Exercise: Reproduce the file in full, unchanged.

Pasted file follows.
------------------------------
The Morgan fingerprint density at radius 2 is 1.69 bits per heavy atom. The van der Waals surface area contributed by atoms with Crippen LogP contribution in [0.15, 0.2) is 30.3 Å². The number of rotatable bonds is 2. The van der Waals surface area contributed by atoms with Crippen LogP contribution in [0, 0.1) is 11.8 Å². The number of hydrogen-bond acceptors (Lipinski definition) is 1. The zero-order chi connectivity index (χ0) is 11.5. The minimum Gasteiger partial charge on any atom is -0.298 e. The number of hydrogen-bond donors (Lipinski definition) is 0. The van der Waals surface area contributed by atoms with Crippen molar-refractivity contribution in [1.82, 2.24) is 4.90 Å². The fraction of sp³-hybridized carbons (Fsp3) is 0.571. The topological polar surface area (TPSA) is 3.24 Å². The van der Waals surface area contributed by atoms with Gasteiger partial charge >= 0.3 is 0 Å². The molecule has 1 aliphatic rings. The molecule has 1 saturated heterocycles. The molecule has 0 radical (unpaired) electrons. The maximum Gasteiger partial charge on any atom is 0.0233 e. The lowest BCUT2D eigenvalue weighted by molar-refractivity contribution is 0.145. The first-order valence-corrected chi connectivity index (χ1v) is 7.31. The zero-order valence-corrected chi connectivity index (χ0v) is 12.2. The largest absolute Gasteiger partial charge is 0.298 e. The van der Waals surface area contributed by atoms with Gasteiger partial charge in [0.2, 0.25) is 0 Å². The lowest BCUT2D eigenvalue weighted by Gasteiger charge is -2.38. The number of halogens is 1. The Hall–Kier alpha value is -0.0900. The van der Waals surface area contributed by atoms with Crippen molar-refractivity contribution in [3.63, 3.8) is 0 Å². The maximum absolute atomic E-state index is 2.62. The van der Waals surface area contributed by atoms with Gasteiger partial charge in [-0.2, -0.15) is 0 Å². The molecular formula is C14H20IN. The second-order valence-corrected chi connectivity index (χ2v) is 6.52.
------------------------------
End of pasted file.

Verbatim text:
The Morgan fingerprint density at radius 2 is 1.69 bits per heavy atom. The van der Waals surface area contributed by atoms with Crippen LogP contribution in [0.15, 0.2) is 30.3 Å². The number of rotatable bonds is 2. The van der Waals surface area contributed by atoms with Crippen LogP contribution in [0, 0.1) is 11.8 Å². The number of hydrogen-bond acceptors (Lipinski definition) is 1. The zero-order chi connectivity index (χ0) is 11.5. The minimum Gasteiger partial charge on any atom is -0.298 e. The number of hydrogen-bond donors (Lipinski definition) is 0. The van der Waals surface area contributed by atoms with Crippen molar-refractivity contribution in [1.82, 2.24) is 4.90 Å². The fraction of sp³-hybridized carbons (Fsp3) is 0.571. The topological polar surface area (TPSA) is 3.24 Å². The van der Waals surface area contributed by atoms with Gasteiger partial charge >= 0.3 is 0 Å². The molecule has 1 aliphatic rings. The molecule has 1 saturated heterocycles. The molecule has 0 radical (unpaired) electrons. The maximum Gasteiger partial charge on any atom is 0.0233 e. The lowest BCUT2D eigenvalue weighted by molar-refractivity contribution is 0.145. The first-order valence-corrected chi connectivity index (χ1v) is 7.31. The zero-order valence-corrected chi connectivity index (χ0v) is 12.2. The largest absolute Gasteiger partial charge is 0.298 e. The van der Waals surface area contributed by atoms with Gasteiger partial charge in [0.2, 0.25) is 0 Å². The lowest BCUT2D eigenvalue weighted by Gasteiger charge is -2.38. The number of halogens is 1. The Hall–Kier alpha value is -0.0900. The van der Waals surface area contributed by atoms with Crippen molar-refractivity contribution in [3.63, 3.8) is 0 Å². The maximum absolute atomic E-state index is 2.62. The van der Waals surface area contributed by atoms with Gasteiger partial charge in [-0.2, -0.15) is 0 Å². The molecular formula is C14H20IN. The second-order valence-corrected chi connectivity index (χ2v) is 6.52.